Comment by eeuuah on Identification of Force Multipliers for Success · 2014-06-21T15:15:36.984Z · LW · GW

Thanks for sharing the extension! I'll try to post a walk through of how I got it working if I do.

Comment by eeuuah on Open Thread, May 5 - 11, 2014 · 2014-05-11T14:04:59.906Z · LW · GW

In my anecdotal experience, being underweight is correlated with being unusually susceptible to cold. Building some mass might help. Consider doing a more general strength program too.

Comment by eeuuah on Ergonomics Revisited · 2014-04-24T06:49:23.825Z · LW · GW

Probably not, but my point still stands for most leather shoes and other sneakers.

Comment by eeuuah on Ergonomics Revisited · 2014-04-23T23:54:51.528Z · LW · GW

I would second that futon

Comment by eeuuah on Ergonomics Revisited · 2014-04-23T17:30:54.341Z · LW · GW

Having static informational windows that you can view without getting rid of what your working on is highly valuable in my experience.

I've found I can successfully use 4 screens (primary screen for document editing, secondary for documentation, tertiary for viewing of test output, extra laptop with all my chats open (so I don't have to change mouse focus to talk to someone)), but I've never tried more.

Comment by eeuuah on Ergonomics Revisited · 2014-04-23T17:26:36.464Z · LW · GW

Is that really true though? I've found with sneakers the sole lasts 250-500 miles, so buying a shoe that costs more than $40 is almost certainly bad value from a durability perspective.

For shoes that can be resoled, this number increases, as you want an upper that will last through a number of resoles, but the shoes with highest durability/cost are still not going to be on the expensive end of the shoe type.

Comment by eeuuah on Human Memory: Problem Set · 2014-04-22T01:48:06.948Z · LW · GW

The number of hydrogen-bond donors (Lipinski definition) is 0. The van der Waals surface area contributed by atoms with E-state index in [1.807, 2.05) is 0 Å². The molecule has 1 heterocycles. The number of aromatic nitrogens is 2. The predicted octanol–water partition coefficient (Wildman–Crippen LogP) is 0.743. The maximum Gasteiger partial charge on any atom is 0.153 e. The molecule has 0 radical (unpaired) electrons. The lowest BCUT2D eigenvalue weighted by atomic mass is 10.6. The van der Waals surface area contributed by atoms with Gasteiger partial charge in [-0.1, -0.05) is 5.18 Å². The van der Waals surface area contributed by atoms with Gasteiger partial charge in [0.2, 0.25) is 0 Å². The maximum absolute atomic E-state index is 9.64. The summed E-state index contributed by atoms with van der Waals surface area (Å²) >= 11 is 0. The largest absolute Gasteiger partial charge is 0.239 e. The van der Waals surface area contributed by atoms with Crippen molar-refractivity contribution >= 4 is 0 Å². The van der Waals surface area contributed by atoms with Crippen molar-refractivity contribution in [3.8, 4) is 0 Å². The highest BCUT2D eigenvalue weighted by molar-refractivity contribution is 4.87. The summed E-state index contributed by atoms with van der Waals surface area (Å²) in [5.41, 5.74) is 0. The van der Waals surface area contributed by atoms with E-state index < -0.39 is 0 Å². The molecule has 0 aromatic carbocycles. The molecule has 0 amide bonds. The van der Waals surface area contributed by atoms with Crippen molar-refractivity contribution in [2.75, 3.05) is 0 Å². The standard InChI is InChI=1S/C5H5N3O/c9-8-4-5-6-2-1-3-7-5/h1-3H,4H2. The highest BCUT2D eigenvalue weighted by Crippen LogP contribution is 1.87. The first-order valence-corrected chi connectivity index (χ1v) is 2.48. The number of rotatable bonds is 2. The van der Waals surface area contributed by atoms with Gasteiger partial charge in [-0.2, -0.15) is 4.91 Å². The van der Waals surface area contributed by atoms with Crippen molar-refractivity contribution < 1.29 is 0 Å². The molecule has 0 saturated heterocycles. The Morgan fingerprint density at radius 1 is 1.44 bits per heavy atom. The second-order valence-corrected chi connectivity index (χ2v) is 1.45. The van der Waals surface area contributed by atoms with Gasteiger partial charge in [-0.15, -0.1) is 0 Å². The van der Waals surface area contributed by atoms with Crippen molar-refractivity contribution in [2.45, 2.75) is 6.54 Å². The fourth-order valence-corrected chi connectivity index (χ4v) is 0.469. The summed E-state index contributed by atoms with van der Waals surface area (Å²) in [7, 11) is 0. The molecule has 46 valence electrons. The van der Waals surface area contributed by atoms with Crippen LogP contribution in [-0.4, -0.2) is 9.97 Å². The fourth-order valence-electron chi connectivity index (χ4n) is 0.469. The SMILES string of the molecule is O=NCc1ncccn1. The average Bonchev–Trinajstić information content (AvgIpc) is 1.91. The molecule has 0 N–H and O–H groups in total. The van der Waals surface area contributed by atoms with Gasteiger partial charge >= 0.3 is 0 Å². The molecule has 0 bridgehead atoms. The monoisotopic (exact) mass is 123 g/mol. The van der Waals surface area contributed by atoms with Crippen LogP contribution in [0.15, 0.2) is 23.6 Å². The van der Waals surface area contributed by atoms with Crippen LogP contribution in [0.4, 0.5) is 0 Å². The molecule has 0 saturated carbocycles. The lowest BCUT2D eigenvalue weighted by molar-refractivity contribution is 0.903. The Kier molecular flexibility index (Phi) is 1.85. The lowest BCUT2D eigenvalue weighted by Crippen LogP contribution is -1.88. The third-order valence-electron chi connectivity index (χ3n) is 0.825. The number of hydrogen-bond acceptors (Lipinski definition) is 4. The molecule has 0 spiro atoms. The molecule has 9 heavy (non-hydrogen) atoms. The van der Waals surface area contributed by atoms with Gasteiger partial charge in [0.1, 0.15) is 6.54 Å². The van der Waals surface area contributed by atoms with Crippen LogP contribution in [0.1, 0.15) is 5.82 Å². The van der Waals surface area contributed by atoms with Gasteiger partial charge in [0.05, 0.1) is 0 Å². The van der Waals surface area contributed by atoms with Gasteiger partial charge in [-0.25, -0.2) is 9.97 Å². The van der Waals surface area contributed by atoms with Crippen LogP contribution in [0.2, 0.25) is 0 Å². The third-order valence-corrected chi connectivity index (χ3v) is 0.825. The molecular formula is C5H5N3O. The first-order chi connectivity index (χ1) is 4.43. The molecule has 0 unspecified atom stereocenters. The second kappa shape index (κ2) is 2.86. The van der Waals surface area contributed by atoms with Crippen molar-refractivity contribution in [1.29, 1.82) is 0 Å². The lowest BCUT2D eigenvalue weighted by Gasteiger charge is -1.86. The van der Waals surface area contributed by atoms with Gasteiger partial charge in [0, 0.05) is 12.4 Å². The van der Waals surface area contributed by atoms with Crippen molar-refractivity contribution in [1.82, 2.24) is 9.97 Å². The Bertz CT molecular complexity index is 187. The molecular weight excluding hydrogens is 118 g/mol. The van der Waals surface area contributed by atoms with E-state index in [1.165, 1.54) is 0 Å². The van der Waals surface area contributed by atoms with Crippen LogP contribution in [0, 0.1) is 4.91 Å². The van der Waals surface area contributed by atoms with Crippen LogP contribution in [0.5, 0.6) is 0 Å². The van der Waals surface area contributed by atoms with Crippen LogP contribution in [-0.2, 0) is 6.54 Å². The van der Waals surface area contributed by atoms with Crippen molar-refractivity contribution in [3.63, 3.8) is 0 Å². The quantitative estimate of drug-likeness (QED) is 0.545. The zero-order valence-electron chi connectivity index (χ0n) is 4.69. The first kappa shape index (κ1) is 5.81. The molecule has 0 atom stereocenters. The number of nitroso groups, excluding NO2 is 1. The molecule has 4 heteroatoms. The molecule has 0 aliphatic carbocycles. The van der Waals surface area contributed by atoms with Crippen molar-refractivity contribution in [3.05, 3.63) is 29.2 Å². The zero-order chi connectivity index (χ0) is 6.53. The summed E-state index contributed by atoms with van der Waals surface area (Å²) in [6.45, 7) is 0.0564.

1. I'd send myself an email or text my girlfriend. If I was more worried about it I'd leave myself a note in the place I typically leave myself notes.

  2. Ask for a second to write the name of the book down, that probably wouldn't be rude in context. If I can't do that but I have a pen, write it on my hand. If I had no other choice I would try binding an image of my door shattering as I opened it.

  3. Bind the habit I want to the fridge door, and explicitly practice closing it a few times a day for a while.

  4. Get them to point out the location on my gps, if possible. I never understood directions anyway.

  5. Memorize the outline of my speech. I'd practice giving it a few times, to get used to filling in the holes in order.

  6. If I knew one of the fancy mnemonic methods for numbers, I'd use it. But I don't, so memorizing the number seems more effort than it's worth. I'd write it down in a second place so I didn't accidentally forget to bring it. Maybe on my arm if I thought it was going to get used that much.

  7. I'd wonder if I actually knew where my phone was, flip out, and tear the room apart looking for it. At that point, I might as well just enter the thought (if I even still have it).

  8. Look up some names, faces and facts. Write a small fact-name association sheet for my phone, and do my best to bind names and faces in memory as we meet.

  9. I don't know. I always thought wanting to be a doctor was weird. At my last job interview they would have looked at me funny if I hadn't pulled up google.

Comment by eeuuah on [link] Guide on How to Learn Programming · 2014-04-19T00:23:46.181Z · LW · GW

Project Euler is a really good tool for getting the hang of a new language, imo. Strongly recommend it to anyone who wants an interesting project that will teach basic skills.